When out of hope, behold her, not far off, “Such as I saw her in my dream, adorned “ With what all Earth or Heaven could bestow “ To make her amiable ! On she came,

Led by her heavenly Maker, though unseen, “And guided by his voice; nor uninformed Of nuptial sanctity, and marriage rites : “ Grace was in all her steps, Heaven in her eye, “ In every gesture dignity and love ! “I, overjoyed, could not forbear aloud :

490 “This turn hath made amends: thou hast fulfilled "Thy words, Creator bounteous and benign, “Giver of all things fair! but fairest this “Of all thy gifts ! nor enviest. I now see “ Bone of my bone, flesh of my flesh, myself “ Before me: Woman is her name; of Man “ Extracted : for this cause he shall forego “ Father and mother, and to his wife adhere;

And they shall be one flesh, one heart, one soul.' “She heard me thus; and though divinely brought, 500 Yet innocence, and virgin modesty,

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“ Her virtue, and the conscience of her worth,
" That would be wooed, and not unsought be won,
“ Not obvious, not obtrusive, but, retired,
“ The more desirable; or, to say all,
“Nature herself, though pure of sinful thought,-
“ Wrought in her so, that, seeing me, she turned :
“ I followed her; she what was honour knew,
“ And, with obsequious majesty, approved
“My pleaded reason. To the nuptial bower

510 “ I led her blushing like the Morn: all Heaven, “ And happy constellations, on that hour “ Shed their selectest influence; the Earth “ Gave sign of gratulation, and each hill ; Joyous the birds; fresh gales and gentle airs

Whispered it to the woods, and from their wings “ Flung rose, flung odours from the spicy shrub,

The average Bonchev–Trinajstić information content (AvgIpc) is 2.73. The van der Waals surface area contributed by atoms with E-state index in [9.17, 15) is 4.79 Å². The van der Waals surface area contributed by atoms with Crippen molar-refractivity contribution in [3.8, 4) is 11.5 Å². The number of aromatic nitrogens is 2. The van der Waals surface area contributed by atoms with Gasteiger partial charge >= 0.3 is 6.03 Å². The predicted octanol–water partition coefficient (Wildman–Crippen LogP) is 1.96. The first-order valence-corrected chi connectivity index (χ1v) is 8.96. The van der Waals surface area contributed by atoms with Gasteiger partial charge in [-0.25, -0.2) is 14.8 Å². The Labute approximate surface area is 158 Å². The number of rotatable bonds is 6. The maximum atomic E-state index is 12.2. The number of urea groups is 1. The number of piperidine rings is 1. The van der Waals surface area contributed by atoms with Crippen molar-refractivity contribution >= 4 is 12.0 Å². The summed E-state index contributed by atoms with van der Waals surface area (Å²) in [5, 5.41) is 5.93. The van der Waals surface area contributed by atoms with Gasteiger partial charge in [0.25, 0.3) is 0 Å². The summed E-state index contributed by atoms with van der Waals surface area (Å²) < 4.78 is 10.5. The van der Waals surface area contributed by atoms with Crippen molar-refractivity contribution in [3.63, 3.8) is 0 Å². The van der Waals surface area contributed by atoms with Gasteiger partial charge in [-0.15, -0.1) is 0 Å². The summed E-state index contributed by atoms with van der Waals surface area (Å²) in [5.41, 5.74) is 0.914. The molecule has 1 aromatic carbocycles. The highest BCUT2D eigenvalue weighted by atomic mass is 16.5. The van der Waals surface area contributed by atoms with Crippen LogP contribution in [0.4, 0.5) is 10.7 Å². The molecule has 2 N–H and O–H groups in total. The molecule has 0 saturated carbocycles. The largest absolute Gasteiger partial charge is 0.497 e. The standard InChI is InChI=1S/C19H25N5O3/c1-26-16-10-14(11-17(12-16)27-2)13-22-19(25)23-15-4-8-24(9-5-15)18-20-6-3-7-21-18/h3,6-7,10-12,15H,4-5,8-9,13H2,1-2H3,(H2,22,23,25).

Disporting, till the amorous bird of night

Sung spousal, and bid haste the evening star “ On his hill top to light the bridal lamp.

520 “ Thus have I told thee all my state, and brought “My story to the sum of earthly bliss, “ Which I enjoy; and must confess to find “ In all things else delight indeed, but such

As, used or not, works in the mind no change, “ Nor vehement desire; these delicacies

I mean of taste, sight, smell, herbs, fruits, and flowers,

Walks, and the melody of birds : but here “ Far otherwise ! transported I behold, Transported touch—here passion first I felt,

530 “ Commotion strange! in all enjoyments else

Superior and unmoved—here only weak “ Against the charm of beauty's powerful glance. “ Or nature failed in me, and left some part “ Not proof enough such object to sustain ;

Or, from my side subducting, took perhaps More than enough; at least on her bestowed Too much of ornament, in outward show “ Elaborate, of inward less exact. For well I understand, in the prime end

540 “ Of nature, her the inferior, in the mind




“ And inward faculties, which most excel;
“In outward also her resembling less
“ His image who made both, and less expressing
“ The character of that dominion given
“ O’er other creatures: yet, when I approach
“ Her loveliness, so absolute she seems,
“ And in herself complete, so well to know
“Her own, that what she wills to do or say,
“ Seems wisest, virtuousest, discreetest, best :
“ All higher knowledge in her presence falls

Degraded; wisdom in discourse with her
“ Loses discountenanced, and like folly shows:

Authority and reason on her wait, “ As one intended first, not after made

Occasionally; and, to consummate all, “Greatness of mind, and nobleness, their seat “ Build in her loveliest, and create an awe About her, as a guard angelic placed.”

To whom the Angel, with contracted brow: " Accuse not nature; she hath done her part: “Do thou but thine ; and be not diffident “ Of wisdom; she deserts thee not, if thou “ Dismiss not her, when most thou need'st her nigh,

By attributing overmuch to things “ Less excellent, as thou thyself perceivest.

For, what admirest thou, what transports thee so ? “ An outside! fair, no doubt, and worthy well

Thy cherishing, thy honouring, and thy love; “ Not thy subjection : weigh with her thyself ; “ Then value: oft-times nothing profits more " Than self-esteem, grounded on just and right, “ Well managed; of that skill the more thou knowst, The more she will acknowledge thee her head, " And to realities yield all her shows: “Made so adorn for thy delight the more, “ So awful, that with honour thou mayst love

Thy mate, who sees when thou art seen least wise. “ But if the sense of touch, whereby mankind “ Is propagated, seem such dear delight “ Beyond all other; think the same vouchsafed